Guilt tripping

There were a lot of dimensions to the lecture. When we discussed the lecture we found that the most interesting topic was David Graebers theory of guilt tripping. Before the lecture everyone watched a video about mortgages in Spain. In the video they talked about how people don´t have the knowledge about mortgages and how they work. This problem is worldwide. That gives the bank personnel power over the customers, who don´t have enough knowledge about their financial rights. The personnel then can guilt trip the customers, meaning that they can convince the customer that they were in the wrong, even though they weren´t actually in the wrong. When taking this to a national level, we discovered that the current government in Finland too is constantly guilt tripping the Finnish citizens of the national debt. This is an never ending spiral.

Alongside with the bank other institutions that uses the method of guilt tripping are e.g the church and health care. Some churches can guilt trip you in to giving them money in return for holy redemption. Health care specialist can guilt trip you about your lifestyle, which can be seen by constant body shaming you about your weight. This is can be also be seen all throughout society. Parents can also guilt trip their children and vice versa. These are examples of how knowledge can be used as power over someone. Like Nietzsche said about guilt: you don’t need money nor other goods to blame someone or to make the social gap bigger, it is about status and gaining power over the ones who already have less power.

We end our blog by presenting an everyday example: a young female driver who just got her driving lisence vs. a middle-aged man in an expensive car. Young female driver gets guilt tripped by the man about their crash even though the one making the mistake was clearly the middle-aged man.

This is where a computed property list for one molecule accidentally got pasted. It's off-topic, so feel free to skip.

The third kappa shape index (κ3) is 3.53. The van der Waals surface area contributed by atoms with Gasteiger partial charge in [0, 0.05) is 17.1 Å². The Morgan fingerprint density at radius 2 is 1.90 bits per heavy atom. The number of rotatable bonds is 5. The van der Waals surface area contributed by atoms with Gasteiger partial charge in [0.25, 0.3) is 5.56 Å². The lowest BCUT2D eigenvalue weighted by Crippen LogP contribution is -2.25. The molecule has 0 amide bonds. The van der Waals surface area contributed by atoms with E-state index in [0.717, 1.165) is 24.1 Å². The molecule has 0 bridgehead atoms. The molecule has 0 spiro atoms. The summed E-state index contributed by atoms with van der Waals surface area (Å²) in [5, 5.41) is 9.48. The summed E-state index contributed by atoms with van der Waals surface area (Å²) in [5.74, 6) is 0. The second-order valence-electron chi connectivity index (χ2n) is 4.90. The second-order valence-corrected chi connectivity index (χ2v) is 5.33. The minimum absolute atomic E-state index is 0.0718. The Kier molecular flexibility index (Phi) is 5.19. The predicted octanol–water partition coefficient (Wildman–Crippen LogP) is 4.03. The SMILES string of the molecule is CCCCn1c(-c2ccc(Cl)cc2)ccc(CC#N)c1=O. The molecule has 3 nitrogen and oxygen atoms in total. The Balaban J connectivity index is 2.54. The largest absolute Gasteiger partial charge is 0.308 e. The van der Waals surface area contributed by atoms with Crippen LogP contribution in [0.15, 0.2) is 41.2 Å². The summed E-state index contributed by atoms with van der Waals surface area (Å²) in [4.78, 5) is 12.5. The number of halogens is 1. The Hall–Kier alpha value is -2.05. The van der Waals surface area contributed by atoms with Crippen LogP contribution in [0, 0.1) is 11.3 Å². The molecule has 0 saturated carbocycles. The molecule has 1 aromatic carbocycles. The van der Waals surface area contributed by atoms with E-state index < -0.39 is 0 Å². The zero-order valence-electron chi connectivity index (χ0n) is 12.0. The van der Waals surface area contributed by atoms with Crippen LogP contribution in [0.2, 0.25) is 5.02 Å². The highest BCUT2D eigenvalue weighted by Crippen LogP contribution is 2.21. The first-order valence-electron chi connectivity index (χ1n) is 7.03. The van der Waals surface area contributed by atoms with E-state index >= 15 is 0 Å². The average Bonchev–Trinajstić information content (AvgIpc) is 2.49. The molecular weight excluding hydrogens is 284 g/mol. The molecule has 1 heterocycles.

Read the link here:

Televangelist in America:

Graeber’s video:

-Sofia, Jessica, Tobina, Katri

Bilingual university?

The first assignment was to discuss diversity in education and specifically our personal experiences in school.  We started discussing the “us and them”- grouping between the Finnish and the Swedish speakers in the educational field.  This got us thinking about the bilinguality of the University of Helsinki. On paper the masters program for general and adult education is bilingual. When you look at he curriculum there are a lot more courses offered in Finnish; Swedish speaking students are not only expected but also have to take some courses in Finnish in order to graduate on time. The Finnish speaking student on the other hand can graduate in time without taking any courses in Swedish. In addition to this we have also noticed that the information is lacking or not available in Swedish. As an experiment we checked all the signs on our way from the classroom to the cafeteria. About half of the signs didn´t have any information in Swedish. It occurred to us that the newer signs were only in Finnish and in English. Vad har hänt?

As there were only three of us present at the first lecture the Finnish speaker was the minority of the group. This is very unusual. This led us to discuss how we automatically continued the discussion in Finnish , even though the majority speaks Swedish as their mother tongue. Maybe we all should notice that the norm to speak Finnish is so strong, that even in a case like this where all of us are used to speak both languages we chose to speak Finnish.  Vad har hänt?

Group J

Jessica, Katri & Tobina